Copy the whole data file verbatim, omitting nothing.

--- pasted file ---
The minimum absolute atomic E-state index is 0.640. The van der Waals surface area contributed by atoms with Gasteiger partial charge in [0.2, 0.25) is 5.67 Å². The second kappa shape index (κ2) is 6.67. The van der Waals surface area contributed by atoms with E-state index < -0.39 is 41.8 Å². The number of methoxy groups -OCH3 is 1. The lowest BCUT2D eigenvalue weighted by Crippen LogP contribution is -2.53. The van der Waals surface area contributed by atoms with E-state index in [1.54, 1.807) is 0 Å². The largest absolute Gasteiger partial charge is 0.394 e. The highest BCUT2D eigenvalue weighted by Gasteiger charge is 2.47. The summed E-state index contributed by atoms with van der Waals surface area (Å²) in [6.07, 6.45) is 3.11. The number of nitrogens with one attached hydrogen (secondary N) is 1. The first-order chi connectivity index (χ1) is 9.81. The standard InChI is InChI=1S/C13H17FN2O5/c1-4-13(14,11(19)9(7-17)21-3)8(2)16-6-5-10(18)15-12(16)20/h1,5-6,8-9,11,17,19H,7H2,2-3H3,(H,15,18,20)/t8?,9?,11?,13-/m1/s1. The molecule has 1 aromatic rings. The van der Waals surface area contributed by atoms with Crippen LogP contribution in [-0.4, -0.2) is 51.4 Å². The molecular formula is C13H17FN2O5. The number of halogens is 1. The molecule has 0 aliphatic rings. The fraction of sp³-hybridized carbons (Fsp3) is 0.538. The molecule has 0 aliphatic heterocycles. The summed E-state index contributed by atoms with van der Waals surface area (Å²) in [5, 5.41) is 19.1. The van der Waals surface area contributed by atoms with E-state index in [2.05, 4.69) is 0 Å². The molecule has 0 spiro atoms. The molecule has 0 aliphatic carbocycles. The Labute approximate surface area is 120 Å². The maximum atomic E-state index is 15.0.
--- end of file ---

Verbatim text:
The minimum absolute atomic E-state index is 0.640. The van der Waals surface area contributed by atoms with Gasteiger partial charge in [0.2, 0.25) is 5.67 Å². The second kappa shape index (κ2) is 6.67. The van der Waals surface area contributed by atoms with E-state index < -0.39 is 41.8 Å². The number of methoxy groups -OCH3 is 1. The lowest BCUT2D eigenvalue weighted by Crippen LogP contribution is -2.53. The van der Waals surface area contributed by atoms with E-state index in [1.54, 1.807) is 0 Å². The largest absolute Gasteiger partial charge is 0.394 e. The highest BCUT2D eigenvalue weighted by Gasteiger charge is 2.47. The summed E-state index contributed by atoms with van der Waals surface area (Å²) in [6.07, 6.45) is 3.11. The number of nitrogens with one attached hydrogen (secondary N) is 1. The first-order chi connectivity index (χ1) is 9.81. The standard InChI is InChI=1S/C13H17FN2O5/c1-4-13(14,11(19)9(7-17)21-3)8(2)16-6-5-10(18)15-12(16)20/h1,5-6,8-9,11,17,19H,7H2,2-3H3,(H,15,18,20)/t8?,9?,11?,13-/m1/s1. The molecule has 1 aromatic rings. The van der Waals surface area contributed by atoms with Crippen LogP contribution in [-0.4, -0.2) is 51.4 Å². The molecular formula is C13H17FN2O5. The number of halogens is 1. The molecule has 0 aliphatic rings. The fraction of sp³-hybridized carbons (Fsp3) is 0.538. The molecule has 0 aliphatic heterocycles. The summed E-state index contributed by atoms with van der Waals surface area (Å²) in [5, 5.41) is 19.1. The van der Waals surface area contributed by atoms with E-state index in [2.05, 4.69) is 0 Å². The molecule has 0 spiro atoms. The molecule has 0 aliphatic carbocycles. The Labute approximate surface area is 120 Å². The maximum atomic E-state index is 15.0.